Spain’s plan to ban domestic flights where you can take a train in under two and half hours


Nov 1, 2015

Spain’s plan to ban domestic flights where you can take a train in under two and half hours​

Iberia jets are seen in a parking zone as a passenger carries her luggage.

By Euronews Green

Published on 23/02/2024 - 17:34Updated 26/02/2024 - 09:49

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It isn’t yet known how many flights will actually be impacted by restrictions.

Spain is banning some short-haul domestic flights as part of its plan to reduce carbon emissions.

Flights with a rail alternative that takes less than two and a half hours will no longer be allowed, “except in cases of connection with hub airports that link with international routes”.

The restriction is part of an agreement made in Congress by Spain’s coalition government. The country has been considering a ban since 2021 as part of its 2050 climate action plan.

It comes after the French government officially banned domestic flights for journeys that can be made in less than two and a half hours by train in May 2023.

The text agreed by the two political parties - PSOE and Sumar - also seeks to analyse the potential impact of restricting private jet use and a European Union directive on taxing energy products, including kerosene which is used as an aviation fuel.

What impact will the short-haul flight ban have?​

Initially, Sumar leader Yolanda Díaz’s draft proposal included getting rid of short-haul flights with rail alternatives of less than four hours but this has now been reduced to two and a half hours.

The initial draft proposal would have saved up to 300,000 tonnes of CO2 and 50,000 flights per year, according to a study released last year by Ecologistas en Acción. The coalition of environmental groups said that 11 air routes could be replaced by train journeys under four hours, slashing Spain’s CO2 emissions by nearly 10 per cent.

The report mainly looked at flights to and from Madrid - many of which are unlikely to be included in the current ban as it is an international airport.

As was the case with measures introduced in France, the number of flights actually impacted by the measures could be minimal.

Short-haul flight ban criticised as ‘ineffective’​

Opposition parties PP and Vox are against a ban with the latter saying it would make Spain “less competitive”.

PP member Guillermo Mariscal explained that he believes the initiative is “ineffective” because it would only result in a 0.06 per cent reduction in emissions according to data from the College of Aircraft Engineers (COIAE).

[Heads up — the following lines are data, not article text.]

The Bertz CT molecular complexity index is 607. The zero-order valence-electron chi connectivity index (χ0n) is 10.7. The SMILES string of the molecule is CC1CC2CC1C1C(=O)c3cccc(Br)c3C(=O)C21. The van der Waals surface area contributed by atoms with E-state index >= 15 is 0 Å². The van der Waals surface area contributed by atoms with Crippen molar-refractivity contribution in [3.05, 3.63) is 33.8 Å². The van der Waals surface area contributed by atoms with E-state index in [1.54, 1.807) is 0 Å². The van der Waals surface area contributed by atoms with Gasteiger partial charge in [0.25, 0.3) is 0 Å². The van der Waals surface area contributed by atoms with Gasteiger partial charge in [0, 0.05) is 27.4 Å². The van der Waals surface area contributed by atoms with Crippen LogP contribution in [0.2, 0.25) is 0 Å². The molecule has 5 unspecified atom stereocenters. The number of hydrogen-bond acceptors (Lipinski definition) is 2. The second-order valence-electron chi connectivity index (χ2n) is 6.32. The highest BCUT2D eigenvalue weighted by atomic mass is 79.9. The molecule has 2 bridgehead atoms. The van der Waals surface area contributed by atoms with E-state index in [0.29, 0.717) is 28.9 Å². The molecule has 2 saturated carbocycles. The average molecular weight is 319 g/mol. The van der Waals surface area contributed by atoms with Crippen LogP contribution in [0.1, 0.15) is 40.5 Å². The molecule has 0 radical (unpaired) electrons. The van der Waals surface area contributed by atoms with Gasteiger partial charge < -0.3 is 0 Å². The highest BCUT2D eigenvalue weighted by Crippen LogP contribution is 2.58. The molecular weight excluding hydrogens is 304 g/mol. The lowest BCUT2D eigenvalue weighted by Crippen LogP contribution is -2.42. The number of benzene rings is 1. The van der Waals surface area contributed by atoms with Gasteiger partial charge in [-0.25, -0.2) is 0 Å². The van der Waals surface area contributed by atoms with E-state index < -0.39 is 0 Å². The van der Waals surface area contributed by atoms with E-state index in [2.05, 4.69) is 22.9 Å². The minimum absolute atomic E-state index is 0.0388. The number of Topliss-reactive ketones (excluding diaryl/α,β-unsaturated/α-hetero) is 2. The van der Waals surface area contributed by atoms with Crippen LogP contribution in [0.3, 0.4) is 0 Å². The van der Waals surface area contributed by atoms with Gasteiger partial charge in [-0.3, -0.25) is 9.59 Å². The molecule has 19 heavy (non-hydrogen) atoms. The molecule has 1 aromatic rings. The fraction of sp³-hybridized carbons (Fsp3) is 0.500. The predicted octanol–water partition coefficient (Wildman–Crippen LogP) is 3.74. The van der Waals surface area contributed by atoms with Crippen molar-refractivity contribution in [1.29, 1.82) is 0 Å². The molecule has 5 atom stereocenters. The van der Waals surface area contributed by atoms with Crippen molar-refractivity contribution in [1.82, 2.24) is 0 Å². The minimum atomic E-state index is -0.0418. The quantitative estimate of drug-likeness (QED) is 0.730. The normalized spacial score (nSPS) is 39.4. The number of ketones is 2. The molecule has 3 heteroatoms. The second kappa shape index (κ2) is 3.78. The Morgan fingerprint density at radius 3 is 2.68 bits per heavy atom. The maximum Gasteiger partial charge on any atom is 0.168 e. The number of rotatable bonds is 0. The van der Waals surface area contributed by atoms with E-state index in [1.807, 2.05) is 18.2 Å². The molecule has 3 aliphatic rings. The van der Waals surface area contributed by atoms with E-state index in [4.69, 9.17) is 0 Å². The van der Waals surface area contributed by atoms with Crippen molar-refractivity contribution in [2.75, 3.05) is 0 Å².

Last year COIAE shared a statement expressing its disagreement with a plan to cut flights of under three hours, claiming it would have almost zero impact on carbon emissions. It said that “in the face of such reduced benefits, the damage that would be caused to the air transport industry in Spain will be considerable”.

It isn’t yet clear when measures will be introduced or which routes will be affected. The ban will need to go through several more stages of amendments before it can be approved by the Senate and finally become law.


2021 Grammy Award Winner
May 2, 2012
I haven’t taken a train in Spain as of yet, at least nothing that goes cross country, but I have flown within the country and also driven between cities.

It’s not long to even drive from say Madrid to Bayona and that’s from the center of the country to the far north west. I can see why they’d do it to reduce emissions if they were that bad but it does seem like it might cause more havoc for those who might have regular business in different parts of the country.

Ghost Utmost

The Soul of the Internet
May 2, 2012
the Aether
One of the rare news stories with almost zero controversy.

A government makes a logical decision. Basically everyone who reads about it will say "I can understand that".

But damn. That's boring. Which is why most "news" is some wedge issue that some significant percent of people get mad at.


Mar 11, 2022
yep and the train barons that dont wanna evolve...and want to keep the status quo... :beli:

Maybe it's for the best. They're all trying to cut corners, and bring down staff numbers and maintenance requirements. God knows we don't need a 200 mph train running on a track with a piss poor maintenance record.